Remember to breathe on court
Originally published on: 26/02/10 16:32
We all know that respiration is essential to life and of course occurs naturally in a healthy person.
However, when individuals experience heightened arousal in sport, especially in tennis, it is possible to lose control of this vital function.
Top LTA coach Louis Cayers top tip is to breath out at the moment you hit the ball. He says, It provides mental focus on impact, technical rhythm and physical relaxation which are all a must to performance.
If a tennis player struggles to breathe properly when playing tennis it can lead to a problem in muscular coordination that is required in tennis. It can also result in oxygen deficits, which will undoubtedly increase emotional distress and lack of composure on the tennis court.
Research has shown that breathing patterns often fluctuate wildly from point to point, destroying rhythm and coordination that can induce fatigue. That is why if breath control can be learned and practice, an individuals tennis game can greatly benefit.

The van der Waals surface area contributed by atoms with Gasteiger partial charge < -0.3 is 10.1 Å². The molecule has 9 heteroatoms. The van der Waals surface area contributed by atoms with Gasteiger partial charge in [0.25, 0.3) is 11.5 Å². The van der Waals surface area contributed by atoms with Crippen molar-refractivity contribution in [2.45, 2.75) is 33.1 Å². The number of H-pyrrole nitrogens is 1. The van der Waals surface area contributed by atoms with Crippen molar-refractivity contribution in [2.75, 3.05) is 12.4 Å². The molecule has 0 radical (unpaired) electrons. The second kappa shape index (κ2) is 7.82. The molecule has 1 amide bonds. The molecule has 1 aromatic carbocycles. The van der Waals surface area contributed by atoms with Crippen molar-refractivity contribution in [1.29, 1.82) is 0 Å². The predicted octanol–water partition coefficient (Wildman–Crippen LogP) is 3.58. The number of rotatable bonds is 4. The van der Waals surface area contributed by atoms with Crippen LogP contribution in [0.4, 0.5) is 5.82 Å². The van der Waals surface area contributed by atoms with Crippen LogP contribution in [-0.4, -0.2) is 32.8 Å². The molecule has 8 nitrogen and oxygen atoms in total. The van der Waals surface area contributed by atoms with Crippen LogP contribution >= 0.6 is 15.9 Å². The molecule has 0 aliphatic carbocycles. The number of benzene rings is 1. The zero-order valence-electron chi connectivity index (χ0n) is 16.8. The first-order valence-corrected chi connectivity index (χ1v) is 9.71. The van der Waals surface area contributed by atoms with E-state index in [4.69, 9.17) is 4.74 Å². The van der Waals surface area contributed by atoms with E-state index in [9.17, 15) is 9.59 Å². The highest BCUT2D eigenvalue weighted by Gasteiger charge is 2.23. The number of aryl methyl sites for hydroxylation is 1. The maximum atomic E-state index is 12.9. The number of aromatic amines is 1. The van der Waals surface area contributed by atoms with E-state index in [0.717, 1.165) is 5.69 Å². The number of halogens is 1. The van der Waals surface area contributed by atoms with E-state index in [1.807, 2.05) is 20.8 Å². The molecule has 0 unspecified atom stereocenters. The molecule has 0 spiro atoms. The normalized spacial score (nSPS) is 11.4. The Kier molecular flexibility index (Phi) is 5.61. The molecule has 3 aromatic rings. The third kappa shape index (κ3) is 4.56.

Some benefits of breathing
Muscle relaxation (and therefore increased ability to create speed in body parts)
Greater core stability
The ability to calm down or get pumped up in any given situation
Some breathing advice when playing – Synchronize your breathing with hitting the ball: breathe in from the nose as the ball is coming and exhale from the mouth upon contact. If this is practiced regularly it will become more natural in the match. – Try to ensure your breathing pattern is the same regardless of the situation because there is often a tendency to tighten up and hold your breath under pressure. – Inhalations should not be rushed; ideally they should be slow and rhythmic and come from the lower region of the stomach. This means more oxygen can be taken in and will prevent rapid breathing that often happen in pressure situations. – Exhalations need to be slow and deliberate an exhalation can be a signal to hit crisp and accurate shots. – It can be a good idea to pay particular attention just before a really important match so you are not distracted from other worries. – Changeovers are a great time to moderate your breathing pattern by taking slow deep breaths (4-6 seconds) followed by even slower exhalations (6-8 seconds). – Another good time to focus on breathing is just before serving. – It is a great idea to get control of your oxygen intake before the point and then maintain control throughout the point. – Prior to serving or receiving is another good time to focus on breathing. The key is to get control of your oxygen intake before the point and maintain control throughout the point.
So, perhaps we should all start to focus on this breathing malarkey on the tennis courts as well as during pilates, yoga and meditation.